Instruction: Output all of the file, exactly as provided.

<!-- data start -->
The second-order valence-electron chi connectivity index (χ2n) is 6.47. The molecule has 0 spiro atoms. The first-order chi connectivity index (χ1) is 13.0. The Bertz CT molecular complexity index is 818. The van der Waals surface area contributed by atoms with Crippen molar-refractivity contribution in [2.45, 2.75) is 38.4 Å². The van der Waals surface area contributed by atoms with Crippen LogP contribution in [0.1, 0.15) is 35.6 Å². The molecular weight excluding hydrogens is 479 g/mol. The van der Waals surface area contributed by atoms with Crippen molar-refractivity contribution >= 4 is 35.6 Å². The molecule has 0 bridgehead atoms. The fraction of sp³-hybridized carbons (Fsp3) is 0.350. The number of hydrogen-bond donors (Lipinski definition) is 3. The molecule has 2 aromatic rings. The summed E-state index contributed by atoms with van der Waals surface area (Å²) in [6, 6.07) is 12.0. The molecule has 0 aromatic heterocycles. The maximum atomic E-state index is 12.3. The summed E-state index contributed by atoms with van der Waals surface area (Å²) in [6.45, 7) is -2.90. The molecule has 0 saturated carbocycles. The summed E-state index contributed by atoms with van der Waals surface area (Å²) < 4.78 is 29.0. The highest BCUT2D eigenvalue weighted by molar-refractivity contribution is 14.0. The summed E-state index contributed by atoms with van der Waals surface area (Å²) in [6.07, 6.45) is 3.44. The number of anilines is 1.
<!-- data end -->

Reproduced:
The second-order valence-electron chi connectivity index (χ2n) is 6.47. The molecule has 0 spiro atoms. The first-order chi connectivity index (χ1) is 13.0. The Bertz CT molecular complexity index is 818. The van der Waals surface area contributed by atoms with Crippen molar-refractivity contribution in [2.45, 2.75) is 38.4 Å². The van der Waals surface area contributed by atoms with Crippen LogP contribution in [0.1, 0.15) is 35.6 Å². The molecular weight excluding hydrogens is 479 g/mol. The van der Waals surface area contributed by atoms with Crippen molar-refractivity contribution >= 4 is 35.6 Å². The molecule has 0 bridgehead atoms. The fraction of sp³-hybridized carbons (Fsp3) is 0.350. The number of hydrogen-bond donors (Lipinski definition) is 3. The molecule has 2 aromatic rings. The summed E-state index contributed by atoms with van der Waals surface area (Å²) in [6, 6.07) is 12.0. The molecule has 0 aromatic heterocycles. The maximum atomic E-state index is 12.3. The summed E-state index contributed by atoms with van der Waals surface area (Å²) in [6.45, 7) is -2.90. The molecule has 0 saturated carbocycles. The summed E-state index contributed by atoms with van der Waals surface area (Å²) < 4.78 is 29.0. The highest BCUT2D eigenvalue weighted by molar-refractivity contribution is 14.0. The summed E-state index contributed by atoms with van der Waals surface area (Å²) in [6.07, 6.45) is 3.44. The number of anilines is 1.